Wellstone was as controversial in death as in life. He was replaced on the ballot by former Vice-President Mondale. A memorial service for Wellstone, attended by 20,000 plus a variety of Democratic and Republican national figures including GOP leader Trent Lott and former President Bill Clinton, turned into a partisan rally where Lott and Minnesota Governor Jesse Ventura were booed off the stage (both left the event). Governor Ventura appointed independent Dean Barkley to fill out Wellstone’s term, and Mondale lost the general election to Norm Coleman.
The death of Paul Wellstone came with the crash of Mel Carnahan still fresh in the memory of political watchers. Conspiracy theories abound, focused mainly on Wellstone as an object of assassination because of his anti-war stance. Kevin Diaz, writing for the Minneapolis Star-Tribune, observed that “when federal investigators released a report last month about the plane crash that killed Sen. Paul Wellstone, some members of Congress hoped it would dispel talk that his plane was sabotaged. It didn't.” Instead, the conspiracy theories that started within days of Wellstone’s crash took on new life.
Much of the talk of conspiracy found fuel in writings from Kennedy-assassination theorist James Fetzer. Fetzer dismissed most of the explanations that would subsequently be offered by the National Transportation Safety Board, including pilot error, and instead fixed on not-provable speculation:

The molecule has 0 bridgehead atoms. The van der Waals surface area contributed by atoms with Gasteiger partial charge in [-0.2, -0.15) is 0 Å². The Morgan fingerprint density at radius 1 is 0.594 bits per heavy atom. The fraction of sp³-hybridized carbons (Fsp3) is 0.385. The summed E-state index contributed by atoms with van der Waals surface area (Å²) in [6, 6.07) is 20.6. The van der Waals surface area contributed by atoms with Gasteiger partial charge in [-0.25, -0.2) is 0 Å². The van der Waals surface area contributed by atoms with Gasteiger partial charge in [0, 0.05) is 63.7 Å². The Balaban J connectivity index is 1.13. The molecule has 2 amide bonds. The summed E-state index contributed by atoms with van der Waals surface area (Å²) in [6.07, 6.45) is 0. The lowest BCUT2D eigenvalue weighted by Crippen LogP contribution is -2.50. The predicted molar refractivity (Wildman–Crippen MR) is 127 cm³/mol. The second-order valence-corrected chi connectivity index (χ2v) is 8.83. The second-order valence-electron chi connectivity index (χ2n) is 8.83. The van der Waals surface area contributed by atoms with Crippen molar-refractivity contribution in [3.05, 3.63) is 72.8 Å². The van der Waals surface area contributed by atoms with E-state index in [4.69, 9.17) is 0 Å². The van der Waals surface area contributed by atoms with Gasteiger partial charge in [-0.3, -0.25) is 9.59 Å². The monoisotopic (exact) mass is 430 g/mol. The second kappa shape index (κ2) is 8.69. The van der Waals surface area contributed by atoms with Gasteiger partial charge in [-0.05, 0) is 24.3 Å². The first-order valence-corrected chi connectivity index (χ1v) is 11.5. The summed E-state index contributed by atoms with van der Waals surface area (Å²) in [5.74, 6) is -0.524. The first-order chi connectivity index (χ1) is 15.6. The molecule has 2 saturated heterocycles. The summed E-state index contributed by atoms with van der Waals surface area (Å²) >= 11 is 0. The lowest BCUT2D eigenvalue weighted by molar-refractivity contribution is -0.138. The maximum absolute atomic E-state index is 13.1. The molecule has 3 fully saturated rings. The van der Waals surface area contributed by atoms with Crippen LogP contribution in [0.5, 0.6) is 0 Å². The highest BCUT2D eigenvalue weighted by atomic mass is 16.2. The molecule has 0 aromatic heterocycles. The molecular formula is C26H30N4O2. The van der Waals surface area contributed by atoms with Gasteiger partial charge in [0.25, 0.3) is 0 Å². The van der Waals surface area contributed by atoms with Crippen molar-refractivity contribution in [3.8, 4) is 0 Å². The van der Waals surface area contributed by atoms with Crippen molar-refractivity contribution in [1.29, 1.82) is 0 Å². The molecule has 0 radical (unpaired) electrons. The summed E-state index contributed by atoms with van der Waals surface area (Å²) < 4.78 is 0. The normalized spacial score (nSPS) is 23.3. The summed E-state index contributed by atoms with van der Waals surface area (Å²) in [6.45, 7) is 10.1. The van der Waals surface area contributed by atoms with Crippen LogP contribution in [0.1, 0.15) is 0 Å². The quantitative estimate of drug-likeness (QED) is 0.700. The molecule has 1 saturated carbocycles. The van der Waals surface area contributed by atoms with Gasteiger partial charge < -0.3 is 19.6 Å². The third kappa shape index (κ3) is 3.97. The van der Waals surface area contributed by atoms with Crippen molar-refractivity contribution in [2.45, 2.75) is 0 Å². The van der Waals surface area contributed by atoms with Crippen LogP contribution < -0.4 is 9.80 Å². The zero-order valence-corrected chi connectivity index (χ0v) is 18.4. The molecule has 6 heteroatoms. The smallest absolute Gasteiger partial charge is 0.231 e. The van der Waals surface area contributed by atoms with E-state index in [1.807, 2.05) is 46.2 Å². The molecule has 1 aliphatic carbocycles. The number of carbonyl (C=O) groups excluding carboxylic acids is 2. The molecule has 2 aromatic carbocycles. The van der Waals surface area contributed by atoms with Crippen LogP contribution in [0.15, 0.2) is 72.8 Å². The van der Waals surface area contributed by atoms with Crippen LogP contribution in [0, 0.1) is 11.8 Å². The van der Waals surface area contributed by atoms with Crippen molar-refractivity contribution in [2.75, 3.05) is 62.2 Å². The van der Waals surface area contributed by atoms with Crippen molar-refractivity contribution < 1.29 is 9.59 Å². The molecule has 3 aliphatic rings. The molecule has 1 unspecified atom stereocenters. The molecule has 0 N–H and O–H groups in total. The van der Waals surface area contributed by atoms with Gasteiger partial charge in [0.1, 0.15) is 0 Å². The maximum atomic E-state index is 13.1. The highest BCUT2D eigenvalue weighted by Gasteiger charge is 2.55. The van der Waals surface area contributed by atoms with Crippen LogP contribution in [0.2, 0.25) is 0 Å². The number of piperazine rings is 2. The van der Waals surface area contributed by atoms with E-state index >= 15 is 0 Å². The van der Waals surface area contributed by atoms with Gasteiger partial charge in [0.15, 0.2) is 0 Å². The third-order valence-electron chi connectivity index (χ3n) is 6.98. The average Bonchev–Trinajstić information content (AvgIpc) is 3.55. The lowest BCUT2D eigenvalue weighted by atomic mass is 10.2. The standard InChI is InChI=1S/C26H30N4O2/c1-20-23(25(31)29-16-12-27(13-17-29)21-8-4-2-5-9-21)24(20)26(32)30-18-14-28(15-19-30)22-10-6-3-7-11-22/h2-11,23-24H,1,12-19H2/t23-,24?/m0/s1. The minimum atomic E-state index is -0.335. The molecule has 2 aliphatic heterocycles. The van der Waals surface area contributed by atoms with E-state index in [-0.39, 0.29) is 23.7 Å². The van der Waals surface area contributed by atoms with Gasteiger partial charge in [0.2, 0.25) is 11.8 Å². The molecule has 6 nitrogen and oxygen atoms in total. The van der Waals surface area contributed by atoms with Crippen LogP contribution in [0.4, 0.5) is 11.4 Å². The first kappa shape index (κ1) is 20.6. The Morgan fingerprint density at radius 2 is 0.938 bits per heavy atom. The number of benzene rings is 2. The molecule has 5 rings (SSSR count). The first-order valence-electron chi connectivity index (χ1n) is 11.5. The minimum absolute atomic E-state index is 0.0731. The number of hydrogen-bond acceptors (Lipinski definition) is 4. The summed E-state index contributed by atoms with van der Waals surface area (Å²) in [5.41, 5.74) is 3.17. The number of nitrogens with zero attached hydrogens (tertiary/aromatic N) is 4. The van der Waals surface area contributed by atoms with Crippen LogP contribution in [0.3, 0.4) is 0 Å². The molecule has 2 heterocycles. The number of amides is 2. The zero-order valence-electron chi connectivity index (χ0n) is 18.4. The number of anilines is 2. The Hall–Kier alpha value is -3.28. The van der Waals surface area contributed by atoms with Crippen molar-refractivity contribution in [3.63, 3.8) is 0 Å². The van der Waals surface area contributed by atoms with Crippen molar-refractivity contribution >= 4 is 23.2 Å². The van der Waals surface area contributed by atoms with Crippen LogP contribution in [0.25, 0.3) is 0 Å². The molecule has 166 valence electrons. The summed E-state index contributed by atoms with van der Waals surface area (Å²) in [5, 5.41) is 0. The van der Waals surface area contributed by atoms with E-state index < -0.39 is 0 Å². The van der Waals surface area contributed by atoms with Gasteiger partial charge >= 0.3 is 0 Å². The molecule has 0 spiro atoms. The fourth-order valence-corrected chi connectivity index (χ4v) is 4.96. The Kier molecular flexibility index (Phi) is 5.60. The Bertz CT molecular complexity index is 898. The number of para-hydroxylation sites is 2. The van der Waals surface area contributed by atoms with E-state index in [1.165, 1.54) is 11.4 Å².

Fetzer's articles have seized on the possibility of sabotage brought on by a futuristic electromagnetic pulse weapon that he said could have disabled the plane's computerized components. Evidence for this, he said in an interview, was the absence of any distress call from the pilots . . .
Long before the NTSB released a report discounting foul play, the internet had positively hummed with speculation. It had began within three days of the crash, as reporter Kevin Diaz documents:
In an Oct. 28 article published on an alternative journalism Web site under the title "Was Paul Wellstone Murdered?" Buffalo State College journalism professor Michael Niman wrote, "There is no indication today that Wellstone's death was the result of foul play. What we do know, however, is that Wellstone emerged as the most visible obstacle standing in the way of a draconian political agenda by an unelected government. And now he is conveniently gone . . . Niman's article was also followed by a number of similar pieces in the left-wing press, notably one by syndicated cartoonist and commentator Ted Rall speculating that Wellstone was killed so Republicans could regain control of the Senate. "Did government gangsters murder the United States' most liberal legislator?" Rall wrote in a column Oct. 29 . . . The column was followed by a piece by ex-Los Angeles police officer and journalist Michael Ruppert, who concluded in his political newsletter, From the Wilderness, that top Democratic officials are twice as likely to die in plane crashes as Republicans.
Who did it? According to Fetzer, it was a shadow government consisting of Karl Rove, Dick Cheney, and Donald Rumsfeld. But, as is often the case with such conspiracy theories, Fetzer offers no evidence.